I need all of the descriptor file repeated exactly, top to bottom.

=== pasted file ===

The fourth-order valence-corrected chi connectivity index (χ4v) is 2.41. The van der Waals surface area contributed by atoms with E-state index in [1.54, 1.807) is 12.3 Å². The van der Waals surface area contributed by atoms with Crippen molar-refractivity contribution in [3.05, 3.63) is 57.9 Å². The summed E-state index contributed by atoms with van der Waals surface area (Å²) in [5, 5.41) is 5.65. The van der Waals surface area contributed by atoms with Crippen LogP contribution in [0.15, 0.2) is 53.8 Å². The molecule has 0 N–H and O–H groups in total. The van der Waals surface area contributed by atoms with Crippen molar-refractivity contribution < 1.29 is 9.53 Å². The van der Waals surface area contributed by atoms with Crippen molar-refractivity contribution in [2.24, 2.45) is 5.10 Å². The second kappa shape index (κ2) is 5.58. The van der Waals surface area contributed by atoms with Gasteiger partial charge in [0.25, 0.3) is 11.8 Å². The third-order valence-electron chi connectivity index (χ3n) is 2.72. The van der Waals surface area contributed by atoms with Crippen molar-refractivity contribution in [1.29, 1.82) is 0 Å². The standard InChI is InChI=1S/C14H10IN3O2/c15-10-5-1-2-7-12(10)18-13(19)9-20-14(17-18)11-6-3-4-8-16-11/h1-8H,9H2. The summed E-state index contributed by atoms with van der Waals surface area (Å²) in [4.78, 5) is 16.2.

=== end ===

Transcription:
The fourth-order valence-corrected chi connectivity index (χ4v) is 2.41. The van der Waals surface area contributed by atoms with E-state index in [1.54, 1.807) is 12.3 Å². The van der Waals surface area contributed by atoms with Crippen molar-refractivity contribution in [3.05, 3.63) is 57.9 Å². The summed E-state index contributed by atoms with van der Waals surface area (Å²) in [5, 5.41) is 5.65. The van der Waals surface area contributed by atoms with Crippen LogP contribution in [0.15, 0.2) is 53.8 Å². The molecule has 0 N–H and O–H groups in total. The van der Waals surface area contributed by atoms with Crippen molar-refractivity contribution < 1.29 is 9.53 Å². The van der Waals surface area contributed by atoms with Crippen molar-refractivity contribution in [2.24, 2.45) is 5.10 Å². The second kappa shape index (κ2) is 5.58. The van der Waals surface area contributed by atoms with Gasteiger partial charge in [0.25, 0.3) is 11.8 Å². The third-order valence-electron chi connectivity index (χ3n) is 2.72. The van der Waals surface area contributed by atoms with Crippen molar-refractivity contribution in [1.29, 1.82) is 0 Å². The standard InChI is InChI=1S/C14H10IN3O2/c15-10-5-1-2-7-12(10)18-13(19)9-20-14(17-18)11-6-3-4-8-16-11/h1-8H,9H2. The summed E-state index contributed by atoms with van der Waals surface area (Å²) in [4.78, 5) is 16.2.